Keywords: Urartians, Urartian Gardens, Ancient history, History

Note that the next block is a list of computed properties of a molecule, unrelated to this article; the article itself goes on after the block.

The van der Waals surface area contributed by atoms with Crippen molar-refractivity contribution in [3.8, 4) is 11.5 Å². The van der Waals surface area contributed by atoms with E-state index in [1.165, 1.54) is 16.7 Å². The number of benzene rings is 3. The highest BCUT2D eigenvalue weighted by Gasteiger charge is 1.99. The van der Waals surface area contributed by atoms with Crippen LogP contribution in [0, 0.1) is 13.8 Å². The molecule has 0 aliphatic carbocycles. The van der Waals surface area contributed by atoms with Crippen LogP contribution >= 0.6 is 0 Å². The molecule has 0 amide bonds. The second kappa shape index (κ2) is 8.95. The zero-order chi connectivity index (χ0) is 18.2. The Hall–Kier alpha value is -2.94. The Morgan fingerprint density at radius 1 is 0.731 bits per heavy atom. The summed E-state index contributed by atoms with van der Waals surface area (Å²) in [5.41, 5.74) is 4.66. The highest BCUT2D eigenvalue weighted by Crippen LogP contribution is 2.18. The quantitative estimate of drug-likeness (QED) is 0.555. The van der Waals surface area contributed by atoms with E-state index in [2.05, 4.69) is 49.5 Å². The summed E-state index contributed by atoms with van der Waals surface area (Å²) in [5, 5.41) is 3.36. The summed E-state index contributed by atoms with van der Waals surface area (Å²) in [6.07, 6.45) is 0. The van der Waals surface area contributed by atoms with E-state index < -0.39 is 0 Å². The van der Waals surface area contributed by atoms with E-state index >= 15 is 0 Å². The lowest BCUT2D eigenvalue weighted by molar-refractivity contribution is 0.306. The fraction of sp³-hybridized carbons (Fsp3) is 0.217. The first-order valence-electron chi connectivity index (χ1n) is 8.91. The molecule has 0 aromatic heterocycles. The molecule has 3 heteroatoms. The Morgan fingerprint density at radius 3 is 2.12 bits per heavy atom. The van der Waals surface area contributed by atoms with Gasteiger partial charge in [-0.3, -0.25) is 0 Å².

Urartians placed great importance on the establishment of vineyards and gardens. Gardens could be dedicated to kings, nobility, royal consorts or their daughters and gods. Prominence was assigned to the cultivation of fruits and vegetables in their gardens, which were situated in proximity to channels of water. Nonetheless, their overall area was on a fairly small scale. Within the gardens, pavilions were erected upon posts with stone bases. During the hot, summer months, they took on the appearance of arbors. Arbored gardens of this type lay on the south slopes below the citadels of Çavuştepe and Aşağı Anzaf. The Urartians not only dedicated vineyards to the gods, they also offered animal sacrifices to the god Haldi at ritual ceremonies held in vineyards bearing their own names. For this reason, just as in the Near East, their gardens bore a religious significance. This concept of the garden differs both from the early examples of the Assyrian Empire, which were designed for practical purposes only, and those of the Sargonid period, which were showy and served as pleasure haunts.